When I need to reach out to a company, chat is almost always my preferred contact method. It’s usually quick, and I can be doing other things, like replying to email or making a quick call, while I chat.
Your customers like the ease of chat, too. But it’s not enough for the chat to be convenient and fast. You need to be creating rapport in conversation and speaking your brand voice. That’s why today I am giving you two things you (or your employees) can do to make chat interactions flow like friendly face-to-face conversations.
1. Use Personal Pronouns
Use personal pronouns, I, we, me, you – to make written communication sound more warm and personal. Pronouns, especially “I” and “you” – humanize the employee, and the customer and they bring a personal tone to a chat exchange.
Use personal pronouns in your chat like this actual chat I had last week:
“Oh, Myra, I am so sorry to hear that you received expired products! I credited $7.38 to your account, which will be automatically applied to your next order.”
And don’t write like this:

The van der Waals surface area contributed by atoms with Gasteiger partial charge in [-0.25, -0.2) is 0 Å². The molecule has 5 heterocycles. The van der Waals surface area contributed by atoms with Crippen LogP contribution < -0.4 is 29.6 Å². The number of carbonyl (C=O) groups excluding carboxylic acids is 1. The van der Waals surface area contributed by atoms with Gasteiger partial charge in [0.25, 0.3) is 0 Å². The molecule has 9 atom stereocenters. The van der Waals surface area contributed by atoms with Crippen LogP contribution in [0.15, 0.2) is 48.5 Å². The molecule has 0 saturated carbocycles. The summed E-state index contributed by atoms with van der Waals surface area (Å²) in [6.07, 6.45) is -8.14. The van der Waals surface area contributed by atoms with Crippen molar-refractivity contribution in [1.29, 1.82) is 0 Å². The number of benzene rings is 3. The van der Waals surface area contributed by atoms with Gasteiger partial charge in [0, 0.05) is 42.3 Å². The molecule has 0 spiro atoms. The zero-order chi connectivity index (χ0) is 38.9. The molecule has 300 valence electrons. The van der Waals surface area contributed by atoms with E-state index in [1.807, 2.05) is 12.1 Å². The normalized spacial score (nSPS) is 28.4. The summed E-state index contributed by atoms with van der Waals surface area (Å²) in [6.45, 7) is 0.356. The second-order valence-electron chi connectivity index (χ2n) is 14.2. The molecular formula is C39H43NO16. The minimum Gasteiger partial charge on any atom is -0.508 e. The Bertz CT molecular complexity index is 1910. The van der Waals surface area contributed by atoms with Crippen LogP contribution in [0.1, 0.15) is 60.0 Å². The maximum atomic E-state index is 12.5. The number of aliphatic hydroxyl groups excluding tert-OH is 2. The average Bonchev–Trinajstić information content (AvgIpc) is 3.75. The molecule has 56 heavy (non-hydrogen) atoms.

“ABC Company has issued a credit of $7.38 for any inconvenience this incident may have caused.”
2. Keep Chat Exchanges Short
Keep chats short–a couple sentences max. Write the way you’d talk if you were on the phone with your customer. On the phone, you’d probably speak in short sentences, and you’d pause to let the customer respond.
Short interactions are easier for the customer to comprehend and respond to, and they sound more natural.
I once chatted with a company about the status of a return. This is how the employee responded to my request, after a minute or so if researching my issue:
“Ms. Golden, I’m so sorry your return hasn’t been processed yet. I know you’re anxious to have this completed. Our return processing time can take up to 17 days from the date an order is returned to us. I hope your item is processed soon.”
This response was so perfect that I share it in many of my chat handling workshops. Make your chat exchanges so good, that if I read one of them, I’d be taking screenshots and using your words as teaching points.